In the past several decades, power plant owners and industry in general have vastly improved employee safety. Numerous organizations that hand down safety requirements and regulations have been established, creating a safer work environment. Although power plants are much safer than they once were, plant employees still encounter many hazards, and it is up to employers to implement programs and policies aimed at eliminating accidents. The Boy Scout motto “be prepared” certainly applies when it comes to power plant employee safety. Comprehensive training, detailed pre-job planning, and proper and well-maintained safety equipment are key to accident prevention, regardless of the hazard. Among the most common hazards to power plant workers are electrical shocks and burns, boiler fires and explosions, and contact with hazardous chemicals. While these are most certainly not the only hazards encountered by power plant workers, they are definitely worth review. Electrical Hazards
Michael Foley is an electrical safety instructor with National Technology Transfer Inc., an Englewood, Colo.-based company that provides nationwide training to utility, industrial and commercial electrical workers in the Occupational Safety and Health Administration’s (OSHA’s) and the National Fire Protection Association’s (NFPA’s) electrical safe work practices. In addition, he is president of Technical Consultants Group Ltd., an electro-forensic investigative firm based in Denver. Foley understands the perils of working around electricity, as well as the precautions that should be taken to avoid injuries and accidents. He explains that there is really not a good common system in place for reporting and recording the number and type of electrical injuries and fatalities that occur in power plants or general industry for that matter. According to Foley, many of the reported numbers are “soft” and can be misleading. “For example,” Foley says, “a worker on a platform could hit a power line, receive an electrical shock and fall from the platform, breaking an arm or leg, or worse. This accident could easily be reported and classified as a fall, even though the fall was obviously caused from an electrical shock. “Another example could be a worker who drops a screwdriver near open-bus, energized electrical switchgear and receives a burn from a subsequent arc flash,” says Foley. “This incident might be reported as a burn, not an electrical arc-flash incident.” Even with the potential for these incidents to be wrongly classified, the Electrical Safety Foundation International reports that an average of 133 workers die each year due to contact with power lines. In addition, most authoritative sources on electrical incidents report that approximately 400 general industry workers, including power plant workers, die each year from electrical shocks. When combined, these figures represent one or two deaths daily due to electrical incidents. Although these numbers may not seem that large when compared to the total number of people working around electrical hazards, even one death or serious accident can be extremely costly and devastating to a company. The National Safety Council estimates that an electrocution death costs about $1 million. This figure includes costs of lost productivity over the life of the employee, direct medical expenses and insurance premiums. Foley believes that this is only a small portion of the actual costs associated with such an accident, because it does not reflect the cost of legal liability - such as defending against lawsuits. He also points out that this figure does not represent costs associated with severe injuries, such as burns, that do not cause death. Because of the expense associated with treating serious burns, the long recovery time associated with them and the debilitating nature of burns, the costs can be much more than the National Safety Council’s $1 million estimate. Generally, electric shocks or electrocutions are...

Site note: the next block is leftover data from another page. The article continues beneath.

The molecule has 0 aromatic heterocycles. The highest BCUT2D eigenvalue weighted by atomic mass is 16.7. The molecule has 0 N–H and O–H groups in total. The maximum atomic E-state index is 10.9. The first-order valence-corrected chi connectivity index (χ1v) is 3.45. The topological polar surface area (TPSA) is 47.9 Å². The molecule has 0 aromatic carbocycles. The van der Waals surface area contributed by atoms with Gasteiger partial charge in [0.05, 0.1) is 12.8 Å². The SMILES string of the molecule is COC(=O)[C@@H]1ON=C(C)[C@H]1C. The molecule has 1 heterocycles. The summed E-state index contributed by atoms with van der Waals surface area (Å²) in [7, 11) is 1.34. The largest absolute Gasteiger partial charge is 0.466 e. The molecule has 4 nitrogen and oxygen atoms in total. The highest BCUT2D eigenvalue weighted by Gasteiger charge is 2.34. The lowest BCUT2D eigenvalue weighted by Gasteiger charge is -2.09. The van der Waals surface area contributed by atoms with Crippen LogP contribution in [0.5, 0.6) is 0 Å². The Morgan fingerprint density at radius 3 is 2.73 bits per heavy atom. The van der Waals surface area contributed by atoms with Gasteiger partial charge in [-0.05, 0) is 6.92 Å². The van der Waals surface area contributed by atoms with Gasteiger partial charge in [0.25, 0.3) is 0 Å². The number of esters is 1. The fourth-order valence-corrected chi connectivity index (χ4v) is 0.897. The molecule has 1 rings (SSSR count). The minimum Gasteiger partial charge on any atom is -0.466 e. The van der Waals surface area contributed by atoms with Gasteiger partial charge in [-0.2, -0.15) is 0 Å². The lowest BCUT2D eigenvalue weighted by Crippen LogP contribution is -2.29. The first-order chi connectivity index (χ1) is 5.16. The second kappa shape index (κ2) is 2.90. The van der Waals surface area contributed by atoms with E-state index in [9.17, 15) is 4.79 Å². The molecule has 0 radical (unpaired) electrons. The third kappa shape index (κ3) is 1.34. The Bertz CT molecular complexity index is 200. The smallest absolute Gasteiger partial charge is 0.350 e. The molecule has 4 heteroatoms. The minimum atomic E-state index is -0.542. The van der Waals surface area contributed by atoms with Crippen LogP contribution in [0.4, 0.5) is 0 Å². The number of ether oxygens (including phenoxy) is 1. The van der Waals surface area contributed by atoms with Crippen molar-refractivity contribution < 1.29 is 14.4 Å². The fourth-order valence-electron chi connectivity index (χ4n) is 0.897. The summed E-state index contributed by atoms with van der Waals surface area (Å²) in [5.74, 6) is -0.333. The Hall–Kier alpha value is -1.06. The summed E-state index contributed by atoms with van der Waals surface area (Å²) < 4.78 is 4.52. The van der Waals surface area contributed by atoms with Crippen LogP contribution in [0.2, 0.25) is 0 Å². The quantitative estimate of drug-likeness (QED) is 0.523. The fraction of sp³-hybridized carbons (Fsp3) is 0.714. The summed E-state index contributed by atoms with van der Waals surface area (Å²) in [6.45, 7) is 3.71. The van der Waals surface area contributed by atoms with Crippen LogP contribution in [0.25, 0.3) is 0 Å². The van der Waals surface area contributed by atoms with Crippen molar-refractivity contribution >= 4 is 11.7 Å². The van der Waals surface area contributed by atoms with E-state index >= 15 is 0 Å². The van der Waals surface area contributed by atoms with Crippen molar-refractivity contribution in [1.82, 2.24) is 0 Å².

Please join StudyMode to read the full document